I run into this problem when pricing knitted items. I know I've worked X amount of hours on a project but know shop Y is selling theirs at prices so low.and since I found myself writing far more as an answer than should go in the comments sections, I'm just writing here now.
I hear in the crafting community you should set a fair price or eventually you will not make enough to stay in business. I think it is probably true.
Yes, people in the crafting community often have their prices way too low. There's others with prices way too high, too - but those are few and far in between.
A professional crafter is a person having a freelance business. And they should calculate their prices accordingly - if you are a skilled crafter with a professional level of quality and you work 40 hours a week, you should be able to live off your earnings and pay your bills as well as put a little aside for disaster and old age. Just like you'd expect for somebody working a full job as an employee, right?
If you are interested in how much you would need to charge for your crafts, you can do the calculations yourself. Add up the costs of your material, the costs of energy (if you need power tools, fuel, heating, electrical lighting), and the costs of your tools. That's your basic material cost for your item. Now... if you have a day job, calculate what you are getting per hour - just roughly, so it's enough to divide your monthly gross wages by the amount of hours you work each month.
Depending on your line of work and the employer's taxes and social securities involved, you do cost your employer a good bit more than that - take your gross income per hour and take it times 1.5 or times 2. That is what you cost per hour. That is what you would need to charge per hour, in addition to the basic material cost for the items you make.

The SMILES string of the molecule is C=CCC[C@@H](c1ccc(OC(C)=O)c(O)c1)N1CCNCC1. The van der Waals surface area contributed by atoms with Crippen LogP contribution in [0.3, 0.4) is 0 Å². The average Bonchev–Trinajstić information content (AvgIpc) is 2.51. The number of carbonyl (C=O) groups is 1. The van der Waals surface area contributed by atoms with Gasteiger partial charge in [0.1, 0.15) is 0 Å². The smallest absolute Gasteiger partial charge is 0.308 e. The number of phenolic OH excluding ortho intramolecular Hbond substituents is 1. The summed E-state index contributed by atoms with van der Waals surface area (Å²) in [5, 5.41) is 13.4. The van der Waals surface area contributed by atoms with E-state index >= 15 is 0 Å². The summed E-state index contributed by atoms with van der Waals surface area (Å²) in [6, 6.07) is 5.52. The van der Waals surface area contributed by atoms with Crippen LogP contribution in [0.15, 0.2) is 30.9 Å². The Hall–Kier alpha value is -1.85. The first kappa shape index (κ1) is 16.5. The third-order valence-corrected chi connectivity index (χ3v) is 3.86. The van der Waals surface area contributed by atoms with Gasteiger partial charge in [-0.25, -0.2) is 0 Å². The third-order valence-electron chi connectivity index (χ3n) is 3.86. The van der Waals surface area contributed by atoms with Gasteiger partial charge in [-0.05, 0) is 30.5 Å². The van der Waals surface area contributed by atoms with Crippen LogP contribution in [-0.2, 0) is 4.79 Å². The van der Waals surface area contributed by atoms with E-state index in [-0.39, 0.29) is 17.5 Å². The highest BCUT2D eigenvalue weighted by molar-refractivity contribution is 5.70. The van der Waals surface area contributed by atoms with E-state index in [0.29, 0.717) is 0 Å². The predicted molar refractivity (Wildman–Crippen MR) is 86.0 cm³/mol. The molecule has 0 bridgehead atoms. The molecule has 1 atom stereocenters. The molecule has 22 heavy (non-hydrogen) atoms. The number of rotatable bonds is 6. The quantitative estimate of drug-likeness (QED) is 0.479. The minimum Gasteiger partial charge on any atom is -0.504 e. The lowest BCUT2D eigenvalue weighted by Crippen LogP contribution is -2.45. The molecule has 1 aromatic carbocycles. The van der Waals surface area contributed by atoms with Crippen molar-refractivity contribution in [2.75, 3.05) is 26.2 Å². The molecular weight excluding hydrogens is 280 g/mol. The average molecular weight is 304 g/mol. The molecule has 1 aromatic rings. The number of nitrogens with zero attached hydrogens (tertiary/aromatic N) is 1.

Now go get yourself a little booklet to jot down the hours you work on a project... I can about guarantee you will be very, very surprised after those calculations. (A project journal to jot down time spent on something plus details and observations, and dates worked on, is a very nifty thing to have anyways - just for yourself. I can absolutely recommend it.)
And this pricing is not including anything to cover the extra risks you have as a freelancer. After all, your employer has to pay you whether things are going well for the company or not - you have security there. If you are freelancer, you cannot assume that you can work for a customer all day, every day, and charge for that. So basically, you will need to recalculate your hourly rate so that it covers the non-paid work as well - your research, your skill enhancements, the time you need for travelling, sourcing materials, free consultations (yes, crafters will need to do that), and so on. You can find a nice little calculator here, for example, if you would like to play around with the idea a little.
So now you know what a fair price for your time would be. Has it surprised you? Is it way, way more than you thought it would be? Face it. That wold be a fair price for an item worked in a professional way, if crafting were your day job.
Now... can you picture somebody happily forking out that money?
(Post will be continued after Easter - regular blogging resumes on April 26. Have a wonderful Easter weekend, everybody!)
read part II of this series